Thomas Deltombe (France, journalist): In his book "Imaginary Islam: The media's construction of Islamophobia in France", the political scientist and journalist Thomas Deltombe reveals certain parallels in the way Islam is perceived by the French media and by ultra-conservative Muslims. In France most of the members of Muslim minority hail from the former French colonial possessions of Morocco, Tunisia, and especially Algeria. Deltombe's preparation for the book included analyses of numerous press articles and of the two most important TV stations in France: the privatised "Channel One" TF1, and the public broadcaster France 2. Deltombe examines their coverage of Islam in the period from 1975 to 2005.
Figure 4: Poster of the lecture "Britain and Islam, 1650-1750: Different Perspectives on Difference" by Linda Colley (London School of Economics), on October 15, 1999, at The Lewis Walpole Library Lecture, Yale University Library (Source).
Alisher Khamidov (Kyrgyzstan, journalist): Alisher Khamidov is a journalist originally from Kyrgyzstan. From June 1998 to July 2001, he served as Director of the Osh Media Resource Center (OMRC), a nonprofit independent media association in southern Kyrgyzstan. He has also acted as the regional coordinator of the Central Asian Media Support Project. Khamidov has written a series of articles on religious and ethnic conflict in the Ferghana Valley and political developments in Kyrgyzstan and in Central Asia, and is a frequent contributor to Eurasianet and IRIN. Khamidov is pursuing his PhD in Russian and Eurasian Studies at the School of Advanced International Studies of Johns Hopkins University. More here.
Kenan Malik (England, writer and broadcaster): Kenan Malik is an Indian-born British writer, lecturer and broadcaster. He is Senior Visting Fellow at the Department of Political, International and Policy Studies at the University of Surrrey. He is a presenter of Analysis on BBC Radio 4 and has written and presented a number of radio and TV documentaries. His books include The Meaning of Race (1996) and Man, Beast and Zombie (2000). He is trained in neurobiology and the history of science. His main areas of interest are the history of ideas; the history and philosophy of science; the philosophy of mind; theories of human nature; science policy; bioethics; political philosophy; race, immigration and multiculturalism. More here.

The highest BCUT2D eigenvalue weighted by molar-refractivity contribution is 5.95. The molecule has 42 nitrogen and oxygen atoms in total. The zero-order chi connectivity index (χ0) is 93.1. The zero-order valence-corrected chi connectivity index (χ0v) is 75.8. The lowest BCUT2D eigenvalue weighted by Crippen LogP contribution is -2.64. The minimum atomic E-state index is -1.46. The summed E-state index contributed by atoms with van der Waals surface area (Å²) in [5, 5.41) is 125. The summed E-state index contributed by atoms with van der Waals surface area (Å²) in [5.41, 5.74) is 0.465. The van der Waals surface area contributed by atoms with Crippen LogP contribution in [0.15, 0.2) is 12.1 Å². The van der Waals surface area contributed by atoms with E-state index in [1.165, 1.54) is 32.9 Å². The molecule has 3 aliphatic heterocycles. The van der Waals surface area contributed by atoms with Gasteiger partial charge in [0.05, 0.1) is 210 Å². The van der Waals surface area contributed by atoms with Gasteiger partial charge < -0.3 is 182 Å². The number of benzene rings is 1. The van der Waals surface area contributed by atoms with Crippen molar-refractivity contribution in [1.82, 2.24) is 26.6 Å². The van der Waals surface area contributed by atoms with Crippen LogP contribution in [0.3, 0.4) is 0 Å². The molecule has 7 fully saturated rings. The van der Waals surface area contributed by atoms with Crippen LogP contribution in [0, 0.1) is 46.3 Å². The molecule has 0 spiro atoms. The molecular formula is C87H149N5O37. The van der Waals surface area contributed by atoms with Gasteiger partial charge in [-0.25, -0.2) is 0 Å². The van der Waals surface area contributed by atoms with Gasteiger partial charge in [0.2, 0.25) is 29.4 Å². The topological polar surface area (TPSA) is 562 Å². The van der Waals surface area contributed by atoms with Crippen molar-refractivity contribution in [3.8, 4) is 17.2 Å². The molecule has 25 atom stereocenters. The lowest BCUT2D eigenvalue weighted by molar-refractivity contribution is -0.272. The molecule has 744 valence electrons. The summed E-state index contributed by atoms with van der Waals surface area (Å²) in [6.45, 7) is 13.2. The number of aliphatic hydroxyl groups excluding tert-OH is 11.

Tariq Modood (England, Bristol University): Professor Mohood is the Bristol Director of the Leverhulme Programme on Migration and Citizenship, with UCL, which consists of 8 projects running between 2003-08. He is directly involved on projects on social capital and gender; national identity and religion; and higher education and globalisation. He is completing two books on Muslims and multiculturalism, and co-editing three books: on ethnicity and social mobility in the US and UK; on nationalism, identity and minority rights; and on multiculturalism in Europe. He is co-editor of the journal Ethnicities and a regular contributor to the media and to policy discussions. More here.
Greg Philo (Scotland, Glasgow University Media Unit): Professor Philo is based at Department of Sociology, Anthropology and Applied Social Sciences, University of Glasgow. He is also Research Director of Glasgow University Media Unit (Glasgow Media Group). The Media Unit is a research based grouping of academics within the sociology department of Glasgow University. The purpose of the Group s work is to promote the development of new methodologies and substantive research in the area of media and communications. Professor Philo s research interests are in the area of the media and cultural reception. Greg Philo has recently written a report on Cultural Transfer between Britain and China for the British Council.
Elizabeth Poole (England, Staffordshire University): Dr Poole is a Senior Lecturer in Media and Cultural Studies at the School of Humanities and Social Science, Staffordshire University, UK. She is an Award Leader of MA Media Management and Media Futures. She specialises in the area of race and representation, new media and audiences. Dr Poole has significant postgraduate teaching experience and published widely in the area of Muslims and the news. (Reporting Islam: Media Representations of British Muslims, 2002; Muslims and the News Media, co-edited with John E. Richardson, 2006). More here.